Signing for a measly investment of 33,000 as an international free agent in 2003, Alcides Escobar worked his way through the Milwaukee Brewers system and was considered their top prospect in 2009 and 2010, even starring in the futures game in '09 where he led off and went 2-4.
Always regarded as an elite defender with plus speed, his bat has always been the tool in question. Showcasing a little more pop in '08 for AA Huntsville (8 home runs) had the Brewers scouts in belief they had more than just a light hitting gold glove caliber defender on their hands. He posted solid numbers in AA and AAA , even with lack of plate discipline. The potential of 10-15 home runs and 30 + stolen bases annually seemed to be the consensus within the organization when projecting his prime.
Other organizations thought highly of him as well. General managers sought after him, calling about his availability. J.J Hardy was posting big numbers at the time and Escobar was blocked. The club had a decision to make regarding the future of the position. A trade seemed imminent.
Hardy struggled in 2009 and was demoted to AAA in August, giving their heralded young prospect an opportunity to shine on the big stage. He batted .304 in his 38 game stint. They saw enough to be convinced he was big league ready and moved disgruntled Hardy to the Minnesota Twins in November. He wasn't quite as impressive the following season. Proving to be a stellar defender, and stolen base threat, but struggling most of the season at the plate. He finished batting an unimpressive .235, while displaying little thunder in his bat producing four home runs to go along with a .326 slugging percentage.
No longer considered untouchable, he was a trade chip for the Brewers to offer when deciding to go "all in" to solidify their rotation in their pursuit of a championship for the 2011 season. He was a key piece in the package that acquired Zack Greinke. (They also traded for Shaun Marcum, shipping the up and coming Brett Lawrie to the Blue Jays.)
Escobar flashed the leather all season in his Royals debut campaign, leaving the fans with plenty of web gems to admire, while saving a lot of runs for the staff in the process. He stole 26 bags in 35 attempts. He finished the season with a meager .254/.290/.343 line at the plate, yet to live up to his potential with the stick. When all considered, he had a mixed bag of success.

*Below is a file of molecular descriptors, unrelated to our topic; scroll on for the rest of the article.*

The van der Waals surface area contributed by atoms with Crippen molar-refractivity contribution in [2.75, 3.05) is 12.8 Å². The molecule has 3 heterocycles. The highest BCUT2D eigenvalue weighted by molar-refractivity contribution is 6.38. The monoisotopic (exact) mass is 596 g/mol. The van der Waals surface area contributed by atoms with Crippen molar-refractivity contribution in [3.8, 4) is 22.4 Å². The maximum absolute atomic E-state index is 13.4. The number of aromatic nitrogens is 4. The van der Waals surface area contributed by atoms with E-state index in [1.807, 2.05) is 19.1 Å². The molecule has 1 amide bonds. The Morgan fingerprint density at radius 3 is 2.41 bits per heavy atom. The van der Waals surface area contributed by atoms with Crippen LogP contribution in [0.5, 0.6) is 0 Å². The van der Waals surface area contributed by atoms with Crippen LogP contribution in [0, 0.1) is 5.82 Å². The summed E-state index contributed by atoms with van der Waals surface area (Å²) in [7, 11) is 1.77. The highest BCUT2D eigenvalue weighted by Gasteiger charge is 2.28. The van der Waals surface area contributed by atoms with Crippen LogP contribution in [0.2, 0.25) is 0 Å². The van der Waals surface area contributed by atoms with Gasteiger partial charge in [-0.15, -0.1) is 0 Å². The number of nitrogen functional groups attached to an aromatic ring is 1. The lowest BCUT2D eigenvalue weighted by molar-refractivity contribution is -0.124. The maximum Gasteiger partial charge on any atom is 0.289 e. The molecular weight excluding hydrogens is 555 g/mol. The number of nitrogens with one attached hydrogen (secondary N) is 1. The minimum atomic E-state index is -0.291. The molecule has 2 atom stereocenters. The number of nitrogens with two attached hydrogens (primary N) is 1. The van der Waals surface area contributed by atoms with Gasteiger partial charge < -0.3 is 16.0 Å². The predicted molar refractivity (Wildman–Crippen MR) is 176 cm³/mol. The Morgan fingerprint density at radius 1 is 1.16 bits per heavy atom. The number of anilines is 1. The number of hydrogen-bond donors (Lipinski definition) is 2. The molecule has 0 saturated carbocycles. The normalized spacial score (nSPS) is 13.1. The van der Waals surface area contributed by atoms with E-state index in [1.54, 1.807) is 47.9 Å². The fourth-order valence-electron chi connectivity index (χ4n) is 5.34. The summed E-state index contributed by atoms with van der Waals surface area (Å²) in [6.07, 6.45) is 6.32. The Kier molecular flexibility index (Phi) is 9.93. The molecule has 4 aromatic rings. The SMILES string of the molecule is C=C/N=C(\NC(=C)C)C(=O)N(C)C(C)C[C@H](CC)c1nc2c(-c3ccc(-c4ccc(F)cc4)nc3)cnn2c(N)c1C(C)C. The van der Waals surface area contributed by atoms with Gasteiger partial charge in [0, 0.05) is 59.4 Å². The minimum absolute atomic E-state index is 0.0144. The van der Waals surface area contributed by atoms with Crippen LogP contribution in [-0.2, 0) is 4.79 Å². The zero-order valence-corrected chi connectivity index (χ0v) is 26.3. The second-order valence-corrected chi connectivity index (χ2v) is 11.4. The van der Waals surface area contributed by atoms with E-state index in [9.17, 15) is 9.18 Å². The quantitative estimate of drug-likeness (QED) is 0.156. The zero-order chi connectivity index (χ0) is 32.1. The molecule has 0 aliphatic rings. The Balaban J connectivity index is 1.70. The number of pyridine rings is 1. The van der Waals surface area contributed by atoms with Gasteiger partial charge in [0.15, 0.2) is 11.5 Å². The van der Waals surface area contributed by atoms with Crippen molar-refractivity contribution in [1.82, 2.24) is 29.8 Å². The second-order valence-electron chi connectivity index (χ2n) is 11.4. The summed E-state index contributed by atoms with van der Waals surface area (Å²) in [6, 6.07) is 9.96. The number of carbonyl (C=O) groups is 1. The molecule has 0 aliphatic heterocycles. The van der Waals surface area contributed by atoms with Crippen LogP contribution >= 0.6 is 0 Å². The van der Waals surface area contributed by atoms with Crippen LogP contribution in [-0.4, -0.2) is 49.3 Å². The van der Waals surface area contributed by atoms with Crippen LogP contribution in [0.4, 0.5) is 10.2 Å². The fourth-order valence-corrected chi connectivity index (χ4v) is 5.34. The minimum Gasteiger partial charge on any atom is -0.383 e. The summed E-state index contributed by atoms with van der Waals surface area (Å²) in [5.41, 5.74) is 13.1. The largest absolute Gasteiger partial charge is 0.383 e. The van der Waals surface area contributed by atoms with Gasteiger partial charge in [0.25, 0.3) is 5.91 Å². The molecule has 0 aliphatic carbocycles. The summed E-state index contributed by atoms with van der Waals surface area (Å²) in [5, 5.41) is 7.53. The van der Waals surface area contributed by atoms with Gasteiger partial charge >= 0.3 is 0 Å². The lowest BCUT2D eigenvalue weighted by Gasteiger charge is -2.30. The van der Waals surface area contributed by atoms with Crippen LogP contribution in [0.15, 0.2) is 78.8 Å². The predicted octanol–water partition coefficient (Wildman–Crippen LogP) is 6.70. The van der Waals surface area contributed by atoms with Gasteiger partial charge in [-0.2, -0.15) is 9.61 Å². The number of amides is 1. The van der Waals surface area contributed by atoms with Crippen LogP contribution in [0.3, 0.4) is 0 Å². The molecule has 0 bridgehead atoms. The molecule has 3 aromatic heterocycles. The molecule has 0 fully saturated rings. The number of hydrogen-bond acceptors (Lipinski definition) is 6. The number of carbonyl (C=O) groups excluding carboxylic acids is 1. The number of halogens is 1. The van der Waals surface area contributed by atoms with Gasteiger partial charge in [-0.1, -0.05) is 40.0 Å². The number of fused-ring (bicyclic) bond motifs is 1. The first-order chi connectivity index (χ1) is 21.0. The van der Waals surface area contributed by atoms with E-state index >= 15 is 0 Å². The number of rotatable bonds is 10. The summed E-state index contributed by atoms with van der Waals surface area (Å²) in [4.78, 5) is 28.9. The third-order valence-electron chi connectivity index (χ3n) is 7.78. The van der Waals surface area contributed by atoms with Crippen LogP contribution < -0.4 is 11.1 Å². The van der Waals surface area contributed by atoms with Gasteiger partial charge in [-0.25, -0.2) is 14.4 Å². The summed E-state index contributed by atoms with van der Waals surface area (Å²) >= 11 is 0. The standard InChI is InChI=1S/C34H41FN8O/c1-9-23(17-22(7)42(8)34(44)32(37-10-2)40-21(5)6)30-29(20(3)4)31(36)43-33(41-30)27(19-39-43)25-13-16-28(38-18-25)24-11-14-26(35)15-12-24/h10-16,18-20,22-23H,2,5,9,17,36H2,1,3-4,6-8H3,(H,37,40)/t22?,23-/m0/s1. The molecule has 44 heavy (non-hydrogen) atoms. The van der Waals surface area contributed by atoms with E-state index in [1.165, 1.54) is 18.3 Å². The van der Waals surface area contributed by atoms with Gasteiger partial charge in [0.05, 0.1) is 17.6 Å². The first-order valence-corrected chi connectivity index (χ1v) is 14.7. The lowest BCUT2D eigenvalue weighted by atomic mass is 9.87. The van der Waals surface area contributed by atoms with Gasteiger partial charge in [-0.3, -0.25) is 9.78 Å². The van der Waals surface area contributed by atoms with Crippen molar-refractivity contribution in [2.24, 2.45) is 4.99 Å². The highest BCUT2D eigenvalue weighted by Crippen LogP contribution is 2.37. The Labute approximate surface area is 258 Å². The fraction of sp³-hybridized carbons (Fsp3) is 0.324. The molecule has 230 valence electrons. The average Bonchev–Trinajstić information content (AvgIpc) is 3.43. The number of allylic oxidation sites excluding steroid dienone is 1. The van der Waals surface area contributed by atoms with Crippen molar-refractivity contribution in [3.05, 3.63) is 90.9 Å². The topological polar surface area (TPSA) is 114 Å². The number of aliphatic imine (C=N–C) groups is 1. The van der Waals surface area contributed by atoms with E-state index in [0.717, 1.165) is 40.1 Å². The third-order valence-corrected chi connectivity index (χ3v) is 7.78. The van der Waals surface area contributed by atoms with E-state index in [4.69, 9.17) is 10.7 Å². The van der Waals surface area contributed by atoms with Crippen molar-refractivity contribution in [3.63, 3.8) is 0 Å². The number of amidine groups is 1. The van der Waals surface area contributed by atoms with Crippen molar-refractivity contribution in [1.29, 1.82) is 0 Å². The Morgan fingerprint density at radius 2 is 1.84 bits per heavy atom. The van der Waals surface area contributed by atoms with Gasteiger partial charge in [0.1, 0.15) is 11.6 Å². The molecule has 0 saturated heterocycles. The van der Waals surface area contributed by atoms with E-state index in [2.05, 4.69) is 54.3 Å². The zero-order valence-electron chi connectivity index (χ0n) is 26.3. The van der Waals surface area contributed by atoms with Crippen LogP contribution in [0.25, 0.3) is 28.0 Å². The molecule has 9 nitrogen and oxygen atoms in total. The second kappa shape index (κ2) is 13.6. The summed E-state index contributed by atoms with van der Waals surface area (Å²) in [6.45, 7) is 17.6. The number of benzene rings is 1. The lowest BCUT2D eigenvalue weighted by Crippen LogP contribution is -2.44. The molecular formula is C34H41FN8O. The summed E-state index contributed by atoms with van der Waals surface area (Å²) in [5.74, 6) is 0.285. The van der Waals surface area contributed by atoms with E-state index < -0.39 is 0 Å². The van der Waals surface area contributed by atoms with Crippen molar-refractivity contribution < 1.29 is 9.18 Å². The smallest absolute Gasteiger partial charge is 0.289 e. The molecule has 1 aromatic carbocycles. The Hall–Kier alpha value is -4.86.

A look into some of the sabermetrics according to fangraphs for his one-plus years in Royal Blue: He finished with a 2.2 WAR (wins above replacement player statistic that factors in the bat, base running, fielding) last season, which was in the bottom half of the league among regulars at his position. He's currently in the middle of the pack this season with a 1.2 war. (Ahead of Derek Jeter currently.) They're downgrading his glove this season as he's near the bottom in all defensive categories, which is difficult to comprehend. (I don't value the defensive metrics much.) He was near the top in range and ultimate zone rating last season. His BABIP (Batting average on balls in play) is .366 this season. It was previously .285 and .264 in his previous two seasons. Let's hope he's starting a new trend and regression closer to his previous campaigns or the big league average won't be in store for post All-Star break.
Is he finally starting to live up to some of the expectations that were set for him when he was the #19 prospect in all of baseball in 2009? It looks that way, especially when you take in the sabermetrics with a grain of salt. He's enjoying a break out season, not only is he atop the shortstop leader board in batting average, he only trails Ian Desmond in doubles. (Currently tied with Mike Aviles for the AL lead with 19.) He's compiling an impressive .315-353-427 line to go along with 12 stolen bases thus far. All-Star voting ends Thursday at 11:59 ET. Let's show our support and cast some votes.
For more info on the Royals and Escobar's season, check out Royals Review.